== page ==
Watching North Carolina struggle this season has cast at least some doubt upon a budding notion in college hoops circles. Like a lot of people I had been under the impression that in an era of constant roster turnover the bluest of blue-chip programs can rebuild (or, ugh, “reload”) more or less instantly. For example Kansas won the national championship in 2008 and then lost all five starters. No matter, in 2009 the Jayhawks went 14-2 in the Big 12 and reached the Sweet 16. At a time when the very best players pass through the college game in the blink of an eye, elite programs can restock entire starting fives serene in the knowledge that their competition has either lost their best players too or (snicker) is relying on players that won’t make it to “the next level.”
Anyway, that was the idea. It’s not working out that way for the Tar Heels in 2010, however, at least not so far. Certainly bad luck has played a part. The Heels looked underpowered in last night’s 13-point loss at home to Wake Forest at least in part because they really were underpowered. Ed Davis missed the game with a sprained ankle, and Tyler Zeller has been sidelined for the past ten days with a stress fracture in his right foot.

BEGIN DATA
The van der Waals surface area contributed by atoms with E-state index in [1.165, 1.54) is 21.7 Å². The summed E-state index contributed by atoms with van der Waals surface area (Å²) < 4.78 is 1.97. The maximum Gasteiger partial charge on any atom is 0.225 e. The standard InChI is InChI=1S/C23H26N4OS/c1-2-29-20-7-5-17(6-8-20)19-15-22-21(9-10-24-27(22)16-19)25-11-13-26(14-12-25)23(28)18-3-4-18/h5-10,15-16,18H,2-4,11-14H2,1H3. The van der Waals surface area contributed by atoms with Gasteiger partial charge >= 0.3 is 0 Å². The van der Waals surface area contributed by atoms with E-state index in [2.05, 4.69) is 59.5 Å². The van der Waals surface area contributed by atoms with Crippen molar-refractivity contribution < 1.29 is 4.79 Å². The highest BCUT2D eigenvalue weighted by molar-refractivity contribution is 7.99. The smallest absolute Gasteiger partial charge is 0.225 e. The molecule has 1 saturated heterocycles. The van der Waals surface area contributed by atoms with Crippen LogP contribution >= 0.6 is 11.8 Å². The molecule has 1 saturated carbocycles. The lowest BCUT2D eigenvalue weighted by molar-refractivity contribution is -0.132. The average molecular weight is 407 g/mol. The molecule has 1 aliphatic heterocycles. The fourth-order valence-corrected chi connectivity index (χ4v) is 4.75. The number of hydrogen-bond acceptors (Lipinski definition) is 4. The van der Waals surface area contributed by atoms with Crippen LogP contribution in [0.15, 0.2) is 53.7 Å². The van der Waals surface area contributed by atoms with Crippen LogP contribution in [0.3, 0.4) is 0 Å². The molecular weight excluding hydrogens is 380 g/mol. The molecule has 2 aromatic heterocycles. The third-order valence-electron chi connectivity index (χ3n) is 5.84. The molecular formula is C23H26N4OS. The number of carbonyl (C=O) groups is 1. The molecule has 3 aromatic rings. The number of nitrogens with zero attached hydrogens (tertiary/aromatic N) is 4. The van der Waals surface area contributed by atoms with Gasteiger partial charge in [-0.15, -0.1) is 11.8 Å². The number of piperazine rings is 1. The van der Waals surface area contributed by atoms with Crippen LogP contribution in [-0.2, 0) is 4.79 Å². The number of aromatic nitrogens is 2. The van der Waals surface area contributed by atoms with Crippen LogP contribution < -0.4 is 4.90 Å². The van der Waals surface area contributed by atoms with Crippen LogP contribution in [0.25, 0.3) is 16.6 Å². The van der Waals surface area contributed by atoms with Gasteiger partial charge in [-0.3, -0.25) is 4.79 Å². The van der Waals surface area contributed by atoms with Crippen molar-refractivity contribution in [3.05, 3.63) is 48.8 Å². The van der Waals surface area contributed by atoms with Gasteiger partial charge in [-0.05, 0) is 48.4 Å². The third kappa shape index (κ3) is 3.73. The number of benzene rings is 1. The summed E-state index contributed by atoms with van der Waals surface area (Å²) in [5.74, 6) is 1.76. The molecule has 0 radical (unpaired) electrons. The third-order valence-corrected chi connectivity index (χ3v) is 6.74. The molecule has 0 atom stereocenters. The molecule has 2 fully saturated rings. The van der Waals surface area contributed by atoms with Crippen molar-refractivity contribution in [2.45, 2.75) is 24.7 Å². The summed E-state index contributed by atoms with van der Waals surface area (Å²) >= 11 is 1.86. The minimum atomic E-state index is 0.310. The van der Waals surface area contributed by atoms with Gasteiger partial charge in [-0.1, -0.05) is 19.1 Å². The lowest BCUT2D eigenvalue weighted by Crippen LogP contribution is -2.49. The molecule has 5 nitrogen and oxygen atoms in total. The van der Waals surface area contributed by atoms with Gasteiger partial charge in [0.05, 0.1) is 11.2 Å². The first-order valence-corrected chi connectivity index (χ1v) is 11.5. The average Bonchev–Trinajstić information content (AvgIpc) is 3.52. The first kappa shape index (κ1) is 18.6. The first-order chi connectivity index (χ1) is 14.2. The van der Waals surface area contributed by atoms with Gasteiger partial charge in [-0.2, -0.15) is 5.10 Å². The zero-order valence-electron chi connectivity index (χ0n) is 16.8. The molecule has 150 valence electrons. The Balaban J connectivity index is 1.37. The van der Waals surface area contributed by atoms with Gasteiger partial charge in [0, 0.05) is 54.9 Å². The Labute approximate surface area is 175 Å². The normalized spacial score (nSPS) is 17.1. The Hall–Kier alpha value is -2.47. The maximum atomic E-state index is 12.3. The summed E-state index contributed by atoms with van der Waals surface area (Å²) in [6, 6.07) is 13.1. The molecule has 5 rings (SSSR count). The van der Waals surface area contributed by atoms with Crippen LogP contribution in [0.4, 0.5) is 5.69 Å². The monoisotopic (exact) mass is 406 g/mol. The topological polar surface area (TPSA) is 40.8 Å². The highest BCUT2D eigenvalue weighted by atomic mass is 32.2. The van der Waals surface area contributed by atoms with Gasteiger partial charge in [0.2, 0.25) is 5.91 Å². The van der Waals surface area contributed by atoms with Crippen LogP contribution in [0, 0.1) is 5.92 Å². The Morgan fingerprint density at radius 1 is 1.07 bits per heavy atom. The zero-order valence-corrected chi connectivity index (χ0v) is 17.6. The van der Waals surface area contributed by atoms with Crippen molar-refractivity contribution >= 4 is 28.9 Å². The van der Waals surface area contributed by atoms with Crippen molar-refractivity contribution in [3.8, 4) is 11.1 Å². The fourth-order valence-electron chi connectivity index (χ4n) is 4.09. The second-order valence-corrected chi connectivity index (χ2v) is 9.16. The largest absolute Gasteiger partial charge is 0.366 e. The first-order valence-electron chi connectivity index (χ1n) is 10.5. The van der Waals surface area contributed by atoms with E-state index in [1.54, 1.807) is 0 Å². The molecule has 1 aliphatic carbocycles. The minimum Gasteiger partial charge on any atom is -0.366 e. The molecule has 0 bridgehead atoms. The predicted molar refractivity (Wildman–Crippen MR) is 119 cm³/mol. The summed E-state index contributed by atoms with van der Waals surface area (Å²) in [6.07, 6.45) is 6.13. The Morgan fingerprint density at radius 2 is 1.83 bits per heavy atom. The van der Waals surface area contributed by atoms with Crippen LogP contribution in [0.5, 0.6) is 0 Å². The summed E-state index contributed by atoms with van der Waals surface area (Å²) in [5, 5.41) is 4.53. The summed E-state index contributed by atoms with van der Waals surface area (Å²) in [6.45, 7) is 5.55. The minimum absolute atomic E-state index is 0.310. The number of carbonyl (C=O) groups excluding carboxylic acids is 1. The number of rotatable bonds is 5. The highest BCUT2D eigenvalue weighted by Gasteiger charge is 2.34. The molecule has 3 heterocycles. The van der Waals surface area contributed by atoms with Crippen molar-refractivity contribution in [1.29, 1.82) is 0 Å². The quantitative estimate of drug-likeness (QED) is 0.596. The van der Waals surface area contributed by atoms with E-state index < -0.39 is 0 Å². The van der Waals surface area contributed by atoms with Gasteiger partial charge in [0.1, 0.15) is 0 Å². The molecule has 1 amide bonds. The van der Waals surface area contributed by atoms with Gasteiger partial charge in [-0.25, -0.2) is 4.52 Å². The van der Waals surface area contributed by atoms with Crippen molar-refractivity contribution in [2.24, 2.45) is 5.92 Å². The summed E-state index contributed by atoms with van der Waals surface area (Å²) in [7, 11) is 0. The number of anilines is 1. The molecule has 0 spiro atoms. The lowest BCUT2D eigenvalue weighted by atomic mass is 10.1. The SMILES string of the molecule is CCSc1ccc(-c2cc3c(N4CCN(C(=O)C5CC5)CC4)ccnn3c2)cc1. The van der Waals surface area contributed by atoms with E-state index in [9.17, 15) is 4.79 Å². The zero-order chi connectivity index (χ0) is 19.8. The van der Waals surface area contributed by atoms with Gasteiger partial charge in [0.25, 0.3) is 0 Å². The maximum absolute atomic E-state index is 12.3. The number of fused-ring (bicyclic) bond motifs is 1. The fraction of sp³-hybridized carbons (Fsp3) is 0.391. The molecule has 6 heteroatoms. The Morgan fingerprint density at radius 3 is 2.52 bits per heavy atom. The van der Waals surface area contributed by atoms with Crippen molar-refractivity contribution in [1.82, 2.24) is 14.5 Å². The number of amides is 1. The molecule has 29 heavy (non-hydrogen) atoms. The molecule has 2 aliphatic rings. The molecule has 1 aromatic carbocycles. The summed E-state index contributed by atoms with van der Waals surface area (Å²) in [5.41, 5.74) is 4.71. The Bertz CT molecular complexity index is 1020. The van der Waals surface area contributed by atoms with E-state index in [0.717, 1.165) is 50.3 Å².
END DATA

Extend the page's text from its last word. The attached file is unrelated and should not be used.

Then again the Tar Heels probably won’t garner too much sympathy in the ACC by pleading that they’re hard up talent-wise. We are after all talking about a team that has as many 2009 McDonald’s All-Americans as the entire Big Ten and Pac-10 conferences combined. All of that new talent, along with returning stars like Davis, Zeller, Deon Thompson, and Marcus Ginyard, led me to believe that this year could be a reprise of 2006 in Chapel Hill.
That year Roy Williams had just said goodbye to the majority of minutes and points from a national championship team and was playing a lot of very talented but very inexperienced underclassmen. (Sounding familiar?) UNC went “just” 11-5 in the ACC that year but that is the most deceiving 11-5 I’ve ever seen. Led by freshman Tyler Hansbrough and token veteran Reyshawn Terry, the Heels outscored conference opponents that season at a rate that would more commonly result in a 13-3 record. If not for a singularly unfortunate NCAA tournament draw that put Carolina on a second-round collision course with Destiny’s Team of the Decade (George Mason), who knows how much noise that team could have made?
I certainly didn’t think it was unreasonable, then, to expect similarly big things from this 2010 group. After all, they have way more experience--primarily in the persons of Davis, Thompson, and Ginyard--than the 2006 team had. To this (admittedly early) point in the season, however, there is precious little resemblance between the two teams.
Following a national championship team used to be easier
Post-national championship North Carolina: 2006 vs. 2010
Conference games only, 2010 figures through games of January 20
Pace: possessions per 40 minutes
PPP: points per possession Opp. PPP: opponent PPP
EM: efficiency margin (PPP – Opp. PPP)
Pace PPP Opp. PPP EM
2010 71.3 0.99 1.06 -0.07
2006 71.3 1.11 0.98 +0.13